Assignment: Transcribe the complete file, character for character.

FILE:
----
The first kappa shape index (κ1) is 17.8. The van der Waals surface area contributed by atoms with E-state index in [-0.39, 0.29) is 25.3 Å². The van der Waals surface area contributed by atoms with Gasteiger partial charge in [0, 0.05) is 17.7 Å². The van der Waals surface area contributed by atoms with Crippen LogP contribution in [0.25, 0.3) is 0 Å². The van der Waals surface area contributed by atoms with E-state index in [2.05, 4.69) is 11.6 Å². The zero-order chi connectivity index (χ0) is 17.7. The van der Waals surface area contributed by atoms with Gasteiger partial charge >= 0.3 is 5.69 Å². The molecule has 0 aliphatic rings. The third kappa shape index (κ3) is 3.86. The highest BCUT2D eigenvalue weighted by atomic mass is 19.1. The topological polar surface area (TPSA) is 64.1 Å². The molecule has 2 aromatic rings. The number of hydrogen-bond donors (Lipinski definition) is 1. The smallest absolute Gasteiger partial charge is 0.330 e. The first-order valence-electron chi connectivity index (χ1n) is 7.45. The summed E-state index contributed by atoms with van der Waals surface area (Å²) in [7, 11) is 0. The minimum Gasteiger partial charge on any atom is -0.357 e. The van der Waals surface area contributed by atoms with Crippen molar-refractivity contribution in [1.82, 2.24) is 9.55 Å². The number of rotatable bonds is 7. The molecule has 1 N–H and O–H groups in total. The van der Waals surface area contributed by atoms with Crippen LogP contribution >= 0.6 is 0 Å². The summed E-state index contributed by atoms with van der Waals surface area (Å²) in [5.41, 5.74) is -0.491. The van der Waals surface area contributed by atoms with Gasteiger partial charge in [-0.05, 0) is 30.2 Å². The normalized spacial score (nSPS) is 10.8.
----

The first kappa shape index (κ1) is 17.8. The van der Waals surface area contributed by atoms with E-state index in [-0.39, 0.29) is 25.3 Å². The van der Waals surface area contributed by atoms with Gasteiger partial charge in [0, 0.05) is 17.7 Å². The van der Waals surface area contributed by atoms with Crippen LogP contribution in [0.25, 0.3) is 0 Å². The van der Waals surface area contributed by atoms with E-state index in [2.05, 4.69) is 11.6 Å². The zero-order chi connectivity index (χ0) is 17.7. The van der Waals surface area contributed by atoms with Gasteiger partial charge >= 0.3 is 5.69 Å². The molecule has 0 aliphatic rings. The third kappa shape index (κ3) is 3.86. The highest BCUT2D eigenvalue weighted by atomic mass is 19.1. The topological polar surface area (TPSA) is 64.1 Å². The molecule has 2 aromatic rings. The number of hydrogen-bond donors (Lipinski definition) is 1. The smallest absolute Gasteiger partial charge is 0.330 e. The first-order valence-electron chi connectivity index (χ1n) is 7.45. The summed E-state index contributed by atoms with van der Waals surface area (Å²) in [7, 11) is 0. The minimum Gasteiger partial charge on any atom is -0.357 e. The van der Waals surface area contributed by atoms with Crippen molar-refractivity contribution in [1.82, 2.24) is 9.55 Å². The number of rotatable bonds is 7. The molecule has 1 N–H and O–H groups in total. The van der Waals surface area contributed by atoms with Crippen LogP contribution >= 0.6 is 0 Å². The summed E-state index contributed by atoms with van der Waals surface area (Å²) in [5.41, 5.74) is -0.491. The van der Waals surface area contributed by atoms with Gasteiger partial charge in [-0.05, 0) is 30.2 Å². The normalized spacial score (nSPS) is 10.8.